2007 journal article

Three-dimensional laser micrometry characterization of surface wear in total hip arthroplasty

Journal of Biomedical Materials Research Part B: Applied Biomaterials, 82B(2), 428–439.

By: A. Kohm*, J. Gaumer*, V. Ravula*, R. Urban*, L. Gilbertson*, G. Bos*, T. Dey*, L. Nelson, J. Dyce*, J. Lannutti*

author keywords: arthroplasty; wear; total joint replacement; surface characterization
Source: Crossref
Added: December 29, 2020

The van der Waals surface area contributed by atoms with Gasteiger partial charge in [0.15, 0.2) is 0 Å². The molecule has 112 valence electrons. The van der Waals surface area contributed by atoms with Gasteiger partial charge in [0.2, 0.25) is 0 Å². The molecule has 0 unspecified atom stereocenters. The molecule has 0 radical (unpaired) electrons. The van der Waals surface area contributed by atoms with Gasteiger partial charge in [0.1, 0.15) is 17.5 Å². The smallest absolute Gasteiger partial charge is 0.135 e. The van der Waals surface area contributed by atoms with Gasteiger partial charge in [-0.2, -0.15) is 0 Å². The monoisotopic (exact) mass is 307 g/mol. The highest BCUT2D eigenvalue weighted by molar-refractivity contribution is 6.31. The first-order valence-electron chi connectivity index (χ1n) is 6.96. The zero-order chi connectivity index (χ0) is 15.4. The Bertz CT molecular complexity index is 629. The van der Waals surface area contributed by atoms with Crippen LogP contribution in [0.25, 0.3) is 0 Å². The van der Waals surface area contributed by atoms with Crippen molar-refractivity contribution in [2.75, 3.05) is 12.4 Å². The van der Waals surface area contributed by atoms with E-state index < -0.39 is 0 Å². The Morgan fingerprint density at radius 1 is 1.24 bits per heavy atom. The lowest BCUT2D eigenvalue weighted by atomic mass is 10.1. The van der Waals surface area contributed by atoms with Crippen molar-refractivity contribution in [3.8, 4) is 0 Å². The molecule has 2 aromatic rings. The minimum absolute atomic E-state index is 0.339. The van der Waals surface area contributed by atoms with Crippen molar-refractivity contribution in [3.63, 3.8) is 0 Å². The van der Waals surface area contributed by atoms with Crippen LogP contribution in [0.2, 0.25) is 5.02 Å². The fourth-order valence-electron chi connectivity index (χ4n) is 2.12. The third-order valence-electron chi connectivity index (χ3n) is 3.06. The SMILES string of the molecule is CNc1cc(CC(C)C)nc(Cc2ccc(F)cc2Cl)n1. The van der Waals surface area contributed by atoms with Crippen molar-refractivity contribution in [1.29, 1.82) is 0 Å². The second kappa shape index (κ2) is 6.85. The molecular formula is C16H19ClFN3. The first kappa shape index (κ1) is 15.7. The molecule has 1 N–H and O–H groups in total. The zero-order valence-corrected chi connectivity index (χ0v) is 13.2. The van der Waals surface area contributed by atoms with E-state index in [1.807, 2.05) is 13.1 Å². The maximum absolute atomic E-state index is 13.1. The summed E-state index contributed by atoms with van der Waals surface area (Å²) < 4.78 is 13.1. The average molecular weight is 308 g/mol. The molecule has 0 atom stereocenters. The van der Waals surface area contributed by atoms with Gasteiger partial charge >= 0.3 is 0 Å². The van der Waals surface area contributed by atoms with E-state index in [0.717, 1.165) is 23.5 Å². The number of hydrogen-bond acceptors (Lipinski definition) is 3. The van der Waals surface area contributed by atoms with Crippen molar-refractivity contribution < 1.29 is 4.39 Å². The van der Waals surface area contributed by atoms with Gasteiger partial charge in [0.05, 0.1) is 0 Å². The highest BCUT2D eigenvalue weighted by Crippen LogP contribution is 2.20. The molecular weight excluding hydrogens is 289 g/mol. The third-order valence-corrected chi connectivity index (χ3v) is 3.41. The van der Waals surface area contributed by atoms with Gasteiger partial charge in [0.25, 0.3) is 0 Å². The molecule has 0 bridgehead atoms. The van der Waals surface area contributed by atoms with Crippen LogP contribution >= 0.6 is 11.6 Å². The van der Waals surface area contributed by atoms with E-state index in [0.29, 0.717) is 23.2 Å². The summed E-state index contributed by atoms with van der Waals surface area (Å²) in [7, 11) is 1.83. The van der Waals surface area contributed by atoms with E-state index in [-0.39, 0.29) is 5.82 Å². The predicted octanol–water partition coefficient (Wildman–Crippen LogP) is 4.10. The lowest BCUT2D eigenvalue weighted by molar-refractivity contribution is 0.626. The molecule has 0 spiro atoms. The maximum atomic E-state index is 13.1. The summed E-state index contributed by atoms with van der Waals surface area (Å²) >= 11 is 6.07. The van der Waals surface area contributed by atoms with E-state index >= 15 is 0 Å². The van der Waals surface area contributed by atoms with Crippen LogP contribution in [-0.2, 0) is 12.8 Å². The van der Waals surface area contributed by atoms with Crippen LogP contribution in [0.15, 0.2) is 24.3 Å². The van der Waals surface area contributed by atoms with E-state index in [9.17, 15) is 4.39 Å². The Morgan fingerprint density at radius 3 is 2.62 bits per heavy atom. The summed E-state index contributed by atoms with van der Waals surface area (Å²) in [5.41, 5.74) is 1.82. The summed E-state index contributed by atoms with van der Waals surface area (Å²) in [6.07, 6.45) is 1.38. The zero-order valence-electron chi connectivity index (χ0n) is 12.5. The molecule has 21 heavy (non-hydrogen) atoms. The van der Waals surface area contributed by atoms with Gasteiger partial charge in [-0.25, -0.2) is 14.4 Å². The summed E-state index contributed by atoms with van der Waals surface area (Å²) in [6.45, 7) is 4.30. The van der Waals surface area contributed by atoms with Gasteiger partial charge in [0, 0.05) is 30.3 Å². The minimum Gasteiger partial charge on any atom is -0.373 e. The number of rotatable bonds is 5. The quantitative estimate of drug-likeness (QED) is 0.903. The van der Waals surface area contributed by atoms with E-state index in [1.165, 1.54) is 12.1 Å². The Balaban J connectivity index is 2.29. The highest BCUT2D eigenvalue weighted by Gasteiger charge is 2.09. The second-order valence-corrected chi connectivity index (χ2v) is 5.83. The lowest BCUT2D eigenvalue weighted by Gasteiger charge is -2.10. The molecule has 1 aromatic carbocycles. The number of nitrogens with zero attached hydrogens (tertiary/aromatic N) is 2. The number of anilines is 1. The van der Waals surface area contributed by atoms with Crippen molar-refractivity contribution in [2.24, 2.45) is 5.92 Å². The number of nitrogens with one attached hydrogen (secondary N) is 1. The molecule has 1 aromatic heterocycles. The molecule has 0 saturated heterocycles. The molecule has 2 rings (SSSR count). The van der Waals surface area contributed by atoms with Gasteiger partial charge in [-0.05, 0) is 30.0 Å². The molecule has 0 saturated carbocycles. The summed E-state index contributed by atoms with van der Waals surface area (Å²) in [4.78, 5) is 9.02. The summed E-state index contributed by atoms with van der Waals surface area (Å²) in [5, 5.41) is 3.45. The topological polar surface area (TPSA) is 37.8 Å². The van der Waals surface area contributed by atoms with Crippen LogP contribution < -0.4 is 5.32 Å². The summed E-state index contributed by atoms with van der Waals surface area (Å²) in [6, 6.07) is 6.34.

Even after decades of clinical use, our ability to quantify wear across total hip replacement implant surfaces is largely limited to single value measurements. The influence of patient factors on wear remains enigmatic. This pilot study for the development of three-dimensional laser micrometry (3DLM) introduces an easy, accurate means of 'mapping' and quantifying material removal. A three-dimensional laser micrometer was constructed using a laser micrometer having an accuracy of 0.5 microm. A 3D surface map is triangulated from a point cloud consisting of approximately 140,000 individual points. Comparison to a reference sphere determines radial wear over the entire surface. 3DLM was able to map and quantify fine scale surface features. Even for zirconia on relatively soft ultra-high molecular weight polyethylene, this technique maps the contributions of localized wear at the macroscopic level. The 0.5 microm (or greater) accuracy of these lasers allows us to image surfaces with a high degree of confidence. This analysis lends itself well to automation, and we anticipate that this advance will prove valuable in establishing that each head and cup combination emerging from a given clinical environment has unique wear patterns as observed in this trial data set.